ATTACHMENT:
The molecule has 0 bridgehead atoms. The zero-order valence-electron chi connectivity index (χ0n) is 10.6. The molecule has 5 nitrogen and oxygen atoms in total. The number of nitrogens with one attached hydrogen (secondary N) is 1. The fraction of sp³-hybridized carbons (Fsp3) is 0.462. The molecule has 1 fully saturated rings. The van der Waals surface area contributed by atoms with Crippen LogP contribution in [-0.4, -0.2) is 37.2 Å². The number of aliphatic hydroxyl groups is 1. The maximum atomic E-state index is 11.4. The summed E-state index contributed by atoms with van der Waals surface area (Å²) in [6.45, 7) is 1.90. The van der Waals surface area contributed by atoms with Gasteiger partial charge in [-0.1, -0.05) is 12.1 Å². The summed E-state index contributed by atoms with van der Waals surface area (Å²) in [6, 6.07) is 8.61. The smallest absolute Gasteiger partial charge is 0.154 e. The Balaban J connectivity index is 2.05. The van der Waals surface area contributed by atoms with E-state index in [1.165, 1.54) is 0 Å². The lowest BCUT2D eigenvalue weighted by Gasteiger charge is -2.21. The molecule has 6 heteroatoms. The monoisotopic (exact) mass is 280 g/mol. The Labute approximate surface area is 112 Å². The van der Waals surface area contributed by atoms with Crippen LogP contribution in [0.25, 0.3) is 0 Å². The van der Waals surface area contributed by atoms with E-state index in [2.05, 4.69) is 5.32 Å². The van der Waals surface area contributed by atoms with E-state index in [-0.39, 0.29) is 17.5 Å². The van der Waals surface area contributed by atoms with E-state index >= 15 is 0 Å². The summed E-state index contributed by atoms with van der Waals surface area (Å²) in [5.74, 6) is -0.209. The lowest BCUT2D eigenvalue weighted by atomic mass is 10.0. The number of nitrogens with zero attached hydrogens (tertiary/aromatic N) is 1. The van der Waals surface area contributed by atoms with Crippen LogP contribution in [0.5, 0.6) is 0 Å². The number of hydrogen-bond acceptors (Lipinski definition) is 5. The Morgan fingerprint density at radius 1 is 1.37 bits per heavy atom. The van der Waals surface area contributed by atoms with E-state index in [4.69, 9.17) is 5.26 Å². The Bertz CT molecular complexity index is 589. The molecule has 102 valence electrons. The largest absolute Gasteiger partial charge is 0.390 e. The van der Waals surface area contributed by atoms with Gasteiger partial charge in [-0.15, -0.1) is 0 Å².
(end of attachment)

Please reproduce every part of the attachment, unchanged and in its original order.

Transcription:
The molecule has 0 bridgehead atoms. The zero-order valence-electron chi connectivity index (χ0n) is 10.6. The molecule has 5 nitrogen and oxygen atoms in total. The number of nitrogens with one attached hydrogen (secondary N) is 1. The fraction of sp³-hybridized carbons (Fsp3) is 0.462. The molecule has 1 fully saturated rings. The van der Waals surface area contributed by atoms with Crippen LogP contribution in [-0.4, -0.2) is 37.2 Å². The number of aliphatic hydroxyl groups is 1. The maximum atomic E-state index is 11.4. The summed E-state index contributed by atoms with van der Waals surface area (Å²) in [6.45, 7) is 1.90. The van der Waals surface area contributed by atoms with Gasteiger partial charge in [-0.1, -0.05) is 12.1 Å². The summed E-state index contributed by atoms with van der Waals surface area (Å²) in [6, 6.07) is 8.61. The smallest absolute Gasteiger partial charge is 0.154 e. The Balaban J connectivity index is 2.05. The van der Waals surface area contributed by atoms with E-state index in [1.165, 1.54) is 0 Å². The lowest BCUT2D eigenvalue weighted by Gasteiger charge is -2.21. The molecule has 6 heteroatoms. The monoisotopic (exact) mass is 280 g/mol. The Labute approximate surface area is 112 Å². The van der Waals surface area contributed by atoms with Crippen LogP contribution in [0.25, 0.3) is 0 Å². The van der Waals surface area contributed by atoms with E-state index in [2.05, 4.69) is 5.32 Å². The van der Waals surface area contributed by atoms with E-state index in [-0.39, 0.29) is 17.5 Å². The van der Waals surface area contributed by atoms with E-state index >= 15 is 0 Å². The summed E-state index contributed by atoms with van der Waals surface area (Å²) in [5.74, 6) is -0.209. The lowest BCUT2D eigenvalue weighted by atomic mass is 10.0. The number of nitrogens with zero attached hydrogens (tertiary/aromatic N) is 1. The van der Waals surface area contributed by atoms with Crippen LogP contribution in [0.5, 0.6) is 0 Å². The number of hydrogen-bond acceptors (Lipinski definition) is 5. The Morgan fingerprint density at radius 1 is 1.37 bits per heavy atom. The van der Waals surface area contributed by atoms with E-state index in [4.69, 9.17) is 5.26 Å². The Bertz CT molecular complexity index is 589. The molecule has 102 valence electrons. The largest absolute Gasteiger partial charge is 0.390 e. The van der Waals surface area contributed by atoms with Gasteiger partial charge in [-0.15, -0.1) is 0 Å².